British Columbia is home to more than just spectacular scenery. From blueberry fields in the Fraser Valley, to grain in the Peace region, and beef in the Cariboo, we produce world-class agricultural products. And don’t forget the award-winning wine and tree fruit from here in the Okanagan.
Food production and processing in B.C. amounts to more than $10.9 billion in revenue each year and employs 61,000 British Columbians.
As Agriculture Minister and a representative for the Central Okanagan, I know firsthand the importance of this industry.
Not only is it an important part of the economy, but having nutritious, fresh food available for British Columbians is key to a healthy family.
Budget 2013 reflects how important agriculture is to our province. While maintaining a balanced budget, we’ve been able to increase spending on agriculture by 20 per cent, which will climb to $79.3 million in 2013/14. These funds will support the industry, helping it remain competitive..
I believe the budget does an excellent job of capitalizing on our competitive advantages, while helping mitigate some of the challenges that, together with our partners in industry, we have identified.
B.C. has excellent agricultural producers, including tree fruit and greenhouse growers.
We’ve already established programs to help these important industries.
For instance, the Buy Local program will help the industry promote its products by helping them expand their marketing campaigns, while the replant program will help tree fruit growers switch to higher-value fruits.
Budget 2013 provides relief to help offset carbon tax costs, including a carbon tax exemption for coloured gas and diesel used by farmers in on-farm equipment and eligible farm vehicles.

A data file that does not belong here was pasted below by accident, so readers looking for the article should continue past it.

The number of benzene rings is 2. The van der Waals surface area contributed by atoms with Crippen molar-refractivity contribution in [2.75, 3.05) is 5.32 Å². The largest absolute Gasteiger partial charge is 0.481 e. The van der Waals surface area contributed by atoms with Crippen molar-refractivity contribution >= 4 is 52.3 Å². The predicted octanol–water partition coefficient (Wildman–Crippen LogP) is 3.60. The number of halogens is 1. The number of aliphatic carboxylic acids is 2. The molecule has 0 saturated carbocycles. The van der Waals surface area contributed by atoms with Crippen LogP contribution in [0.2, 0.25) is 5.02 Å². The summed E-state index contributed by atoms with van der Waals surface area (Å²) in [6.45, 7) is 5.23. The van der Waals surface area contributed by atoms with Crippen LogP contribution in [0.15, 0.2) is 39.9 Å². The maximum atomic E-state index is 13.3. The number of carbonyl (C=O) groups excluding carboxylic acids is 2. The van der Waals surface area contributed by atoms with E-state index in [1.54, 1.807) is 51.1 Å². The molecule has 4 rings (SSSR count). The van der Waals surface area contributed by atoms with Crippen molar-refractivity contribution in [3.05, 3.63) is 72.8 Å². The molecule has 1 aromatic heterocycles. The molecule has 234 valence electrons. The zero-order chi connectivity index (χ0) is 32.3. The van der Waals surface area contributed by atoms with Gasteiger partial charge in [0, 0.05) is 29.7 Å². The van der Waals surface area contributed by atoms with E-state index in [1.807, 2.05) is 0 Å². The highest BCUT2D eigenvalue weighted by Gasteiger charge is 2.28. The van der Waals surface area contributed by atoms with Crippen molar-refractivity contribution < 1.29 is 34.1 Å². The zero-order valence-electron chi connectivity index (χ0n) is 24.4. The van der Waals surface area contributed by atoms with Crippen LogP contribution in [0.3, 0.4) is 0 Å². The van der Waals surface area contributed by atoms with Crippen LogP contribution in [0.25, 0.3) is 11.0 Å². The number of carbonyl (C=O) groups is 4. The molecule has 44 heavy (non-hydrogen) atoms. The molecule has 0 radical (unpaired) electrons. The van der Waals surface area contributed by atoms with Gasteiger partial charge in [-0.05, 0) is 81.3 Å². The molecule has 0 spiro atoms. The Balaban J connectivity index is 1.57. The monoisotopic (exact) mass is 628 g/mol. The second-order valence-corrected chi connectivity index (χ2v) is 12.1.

Agricultural land is vital to our province – environmentally, socially, and economically, so it’s important that we protect it.
A major facet of the agrifoods strategy is maintaining a sustainable land base for continued food production. The budget provides an additional $4 million over three years to support the Agricultural Land Commission, which will ensure they have the tools necessary to effectively administer and preserve the Agricultural Land Reserve.
It is important to note there are many other elements of our provincial budget that will benefit the agriculture sector.
For instance, changes to the Property Transfer Tax Act will support family farm succession.
This will provide a tax exemption for farms being transferred through generations of British Columbians.
Dairy producers will also benefit from the $1 million for the School Fruit and Vegetable Nutritional Program, which will be used to provide local milk to students at no cost to them or their families.
As agriculture minister, I am proud of the strong, collaborative relationship our government has maintained with our partners in Ottawa, industry, and local governments across the province.
It allows us to identify the best way to move forward and meet the needs of our constituents.
This relationship allows us to achieve results, such as the Growing Forward agreement, which will help the industry implement business development and risk management programs.
The budget builds on the agrifoods strategy, which is set to expand agrifoods to a $14 billion-a-year industry by 2017. The investment in agriculture reinforces an important theme in the strategy– competitiveness.
It’s all part of developing a fertile environment for B.C. agriculture to thrive.